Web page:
5.      The remaining actions will be devised by the committee – may include 3-day curfew, all troops to return to barracks, all military to cease making outgoing radio contacts, only incoming …

6.      Other operational details to remain confidential …

5.      The establishment of caretaker government,

[Note:  the Sudanese government’s support towards the opposition camp may appear outwardly fickle.  Although the Sudanese government may appear to clamp down on Eritrean opposition [such as meetings], it knows that its ultimate interest remains in the removal of the Asmara regime and the creation of stable and accountable Eritrean government.]



During the current period to remove the regime


After the collapse of the regime, there will be many burning issues that require immediate actions and policies in order to ensure that the government takes actions in timely manner and thus assuring socio-economic and political stability in the country.  These studies, and hopefully these studies will recommend policies, will address only issues that require immediate attention and not those that require full public participation.  In addition, the policies recommended by these committees won’t be entrenched in stone and may be modified in the future to reflect realities at that time.  At the very least, these studies may outline the framework of the urgent issues.   We want to limit politicians’ tendencies to say, ‘we need to study this…’, when in fact they are procrastinating on hard decisions.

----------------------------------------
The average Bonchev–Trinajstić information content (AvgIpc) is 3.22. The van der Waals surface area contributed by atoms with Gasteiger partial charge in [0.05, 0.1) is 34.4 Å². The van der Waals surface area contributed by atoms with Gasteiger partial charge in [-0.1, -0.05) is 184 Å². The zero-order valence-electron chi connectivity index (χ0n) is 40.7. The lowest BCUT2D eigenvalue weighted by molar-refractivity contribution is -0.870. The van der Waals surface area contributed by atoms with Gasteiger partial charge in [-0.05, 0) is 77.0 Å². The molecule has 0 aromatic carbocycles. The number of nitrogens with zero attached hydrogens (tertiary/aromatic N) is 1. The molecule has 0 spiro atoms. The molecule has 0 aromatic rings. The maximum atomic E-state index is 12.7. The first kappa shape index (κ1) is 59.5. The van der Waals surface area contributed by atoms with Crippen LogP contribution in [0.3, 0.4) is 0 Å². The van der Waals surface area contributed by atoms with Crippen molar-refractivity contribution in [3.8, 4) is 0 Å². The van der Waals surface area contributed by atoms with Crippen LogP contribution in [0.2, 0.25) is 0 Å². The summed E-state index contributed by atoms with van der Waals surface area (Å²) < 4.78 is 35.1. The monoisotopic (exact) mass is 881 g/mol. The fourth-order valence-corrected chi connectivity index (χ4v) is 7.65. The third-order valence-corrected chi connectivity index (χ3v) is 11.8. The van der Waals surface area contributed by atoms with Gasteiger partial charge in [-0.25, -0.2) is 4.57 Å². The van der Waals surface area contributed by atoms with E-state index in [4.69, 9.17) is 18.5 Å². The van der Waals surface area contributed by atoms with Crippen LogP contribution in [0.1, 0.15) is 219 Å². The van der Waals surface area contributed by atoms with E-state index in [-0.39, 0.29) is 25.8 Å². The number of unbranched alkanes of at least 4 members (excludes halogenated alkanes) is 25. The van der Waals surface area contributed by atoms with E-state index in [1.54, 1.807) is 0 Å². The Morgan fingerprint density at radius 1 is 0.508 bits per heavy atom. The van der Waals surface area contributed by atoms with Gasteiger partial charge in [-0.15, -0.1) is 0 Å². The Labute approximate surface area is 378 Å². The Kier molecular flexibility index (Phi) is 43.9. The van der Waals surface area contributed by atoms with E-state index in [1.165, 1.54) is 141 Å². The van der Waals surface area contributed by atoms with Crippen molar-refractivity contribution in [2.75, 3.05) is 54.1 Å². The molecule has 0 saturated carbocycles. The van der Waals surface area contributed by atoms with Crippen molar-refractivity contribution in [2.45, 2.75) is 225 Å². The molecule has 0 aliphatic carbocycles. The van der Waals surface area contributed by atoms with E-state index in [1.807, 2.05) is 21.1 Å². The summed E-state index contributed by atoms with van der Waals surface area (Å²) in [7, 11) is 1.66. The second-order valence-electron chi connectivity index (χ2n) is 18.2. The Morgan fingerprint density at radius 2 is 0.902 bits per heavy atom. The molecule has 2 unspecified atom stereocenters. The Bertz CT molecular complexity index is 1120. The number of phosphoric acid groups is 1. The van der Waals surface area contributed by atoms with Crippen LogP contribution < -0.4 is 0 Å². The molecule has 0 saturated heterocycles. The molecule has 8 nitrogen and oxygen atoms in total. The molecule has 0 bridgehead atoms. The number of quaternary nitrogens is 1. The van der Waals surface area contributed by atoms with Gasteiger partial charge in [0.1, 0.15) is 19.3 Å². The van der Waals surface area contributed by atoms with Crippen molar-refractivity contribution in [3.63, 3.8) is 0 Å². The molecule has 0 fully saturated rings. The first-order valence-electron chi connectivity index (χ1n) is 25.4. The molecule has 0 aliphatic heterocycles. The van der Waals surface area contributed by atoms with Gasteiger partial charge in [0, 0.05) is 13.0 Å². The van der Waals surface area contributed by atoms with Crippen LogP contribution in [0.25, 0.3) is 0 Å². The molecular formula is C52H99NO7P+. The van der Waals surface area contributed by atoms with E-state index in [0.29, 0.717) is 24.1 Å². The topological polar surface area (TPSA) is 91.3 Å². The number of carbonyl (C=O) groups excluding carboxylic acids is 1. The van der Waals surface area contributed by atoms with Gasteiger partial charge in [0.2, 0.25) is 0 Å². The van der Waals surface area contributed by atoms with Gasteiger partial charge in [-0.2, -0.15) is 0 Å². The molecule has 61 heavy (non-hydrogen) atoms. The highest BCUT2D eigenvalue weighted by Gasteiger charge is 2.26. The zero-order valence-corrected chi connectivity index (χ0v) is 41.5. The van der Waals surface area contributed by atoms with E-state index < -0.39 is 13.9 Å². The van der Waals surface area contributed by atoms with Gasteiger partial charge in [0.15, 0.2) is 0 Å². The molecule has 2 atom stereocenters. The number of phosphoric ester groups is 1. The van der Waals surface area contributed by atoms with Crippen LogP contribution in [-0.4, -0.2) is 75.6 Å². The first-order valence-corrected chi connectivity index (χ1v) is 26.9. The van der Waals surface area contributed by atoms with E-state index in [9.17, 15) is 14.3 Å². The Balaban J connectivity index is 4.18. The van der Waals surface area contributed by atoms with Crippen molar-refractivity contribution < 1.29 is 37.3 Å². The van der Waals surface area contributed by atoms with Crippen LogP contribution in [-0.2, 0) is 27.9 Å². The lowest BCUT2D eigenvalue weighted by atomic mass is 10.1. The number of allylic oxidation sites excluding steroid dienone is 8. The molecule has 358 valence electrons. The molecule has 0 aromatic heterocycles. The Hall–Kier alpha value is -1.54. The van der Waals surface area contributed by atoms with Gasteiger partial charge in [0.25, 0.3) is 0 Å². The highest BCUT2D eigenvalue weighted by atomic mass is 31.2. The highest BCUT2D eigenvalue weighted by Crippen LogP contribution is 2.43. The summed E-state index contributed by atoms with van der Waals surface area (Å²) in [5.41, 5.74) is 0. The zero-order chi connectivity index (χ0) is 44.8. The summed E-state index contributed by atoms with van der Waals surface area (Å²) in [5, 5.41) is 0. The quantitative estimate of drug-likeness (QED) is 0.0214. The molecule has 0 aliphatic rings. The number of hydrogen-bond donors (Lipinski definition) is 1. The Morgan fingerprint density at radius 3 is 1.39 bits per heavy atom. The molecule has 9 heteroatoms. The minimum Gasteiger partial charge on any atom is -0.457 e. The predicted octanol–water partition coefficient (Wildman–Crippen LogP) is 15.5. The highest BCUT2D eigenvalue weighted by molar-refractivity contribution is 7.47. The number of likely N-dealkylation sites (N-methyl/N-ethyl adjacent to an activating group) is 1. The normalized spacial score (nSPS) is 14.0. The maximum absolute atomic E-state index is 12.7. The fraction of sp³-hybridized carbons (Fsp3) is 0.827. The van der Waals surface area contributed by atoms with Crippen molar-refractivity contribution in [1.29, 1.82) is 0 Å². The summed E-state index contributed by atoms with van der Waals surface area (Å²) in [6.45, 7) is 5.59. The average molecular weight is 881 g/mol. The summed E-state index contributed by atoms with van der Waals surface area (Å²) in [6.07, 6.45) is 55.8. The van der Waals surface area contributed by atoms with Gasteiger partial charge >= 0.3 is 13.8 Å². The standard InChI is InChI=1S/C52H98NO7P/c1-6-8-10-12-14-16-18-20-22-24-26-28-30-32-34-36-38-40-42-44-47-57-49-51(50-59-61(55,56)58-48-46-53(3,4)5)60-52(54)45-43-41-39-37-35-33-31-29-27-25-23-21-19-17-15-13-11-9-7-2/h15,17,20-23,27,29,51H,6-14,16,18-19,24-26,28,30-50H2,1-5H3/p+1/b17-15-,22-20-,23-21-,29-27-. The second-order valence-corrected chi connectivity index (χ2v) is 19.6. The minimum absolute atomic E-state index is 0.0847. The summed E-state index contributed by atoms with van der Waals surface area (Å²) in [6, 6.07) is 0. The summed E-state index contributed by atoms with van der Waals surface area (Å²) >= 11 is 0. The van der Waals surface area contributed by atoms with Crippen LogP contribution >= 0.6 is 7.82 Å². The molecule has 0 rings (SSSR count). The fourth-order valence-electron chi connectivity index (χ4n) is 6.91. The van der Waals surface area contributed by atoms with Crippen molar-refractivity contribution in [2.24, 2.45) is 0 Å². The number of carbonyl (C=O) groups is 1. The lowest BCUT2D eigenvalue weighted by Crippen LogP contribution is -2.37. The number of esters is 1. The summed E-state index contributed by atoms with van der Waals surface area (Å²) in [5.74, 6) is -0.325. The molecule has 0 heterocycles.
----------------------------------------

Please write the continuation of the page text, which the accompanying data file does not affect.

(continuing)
Issues:              “Demobilization” – [some Eritreans in Diaspora have been members of Demobilization Committee in Eritrea], issues include demobilization, rehabilitation and reintegration.

                        “Pension Program” – not only for socio-economic reasons for political stability as well,

“Press Laws” – not only laws but also why it is imperative to allow press freedom immediately after the collapse of the regime.  Moreover importance of sunshine laws/freedom of access to public records can be addressed,

“Accountability & Transparency” – including the establishment of the Office of Ombudsman and ethics and conflict-of-interest in government,

“Land Reform and Economic Issues” – the issue is NOT on how to deal with land itself but the urgency to address land reforms if there is to be any kind of economic growth.  Delaying land reform will stagnate economic growth in Eritrea, thus precipitating all kinds of problems.  Thus the study would explore issues what the impact would be in delaying reform.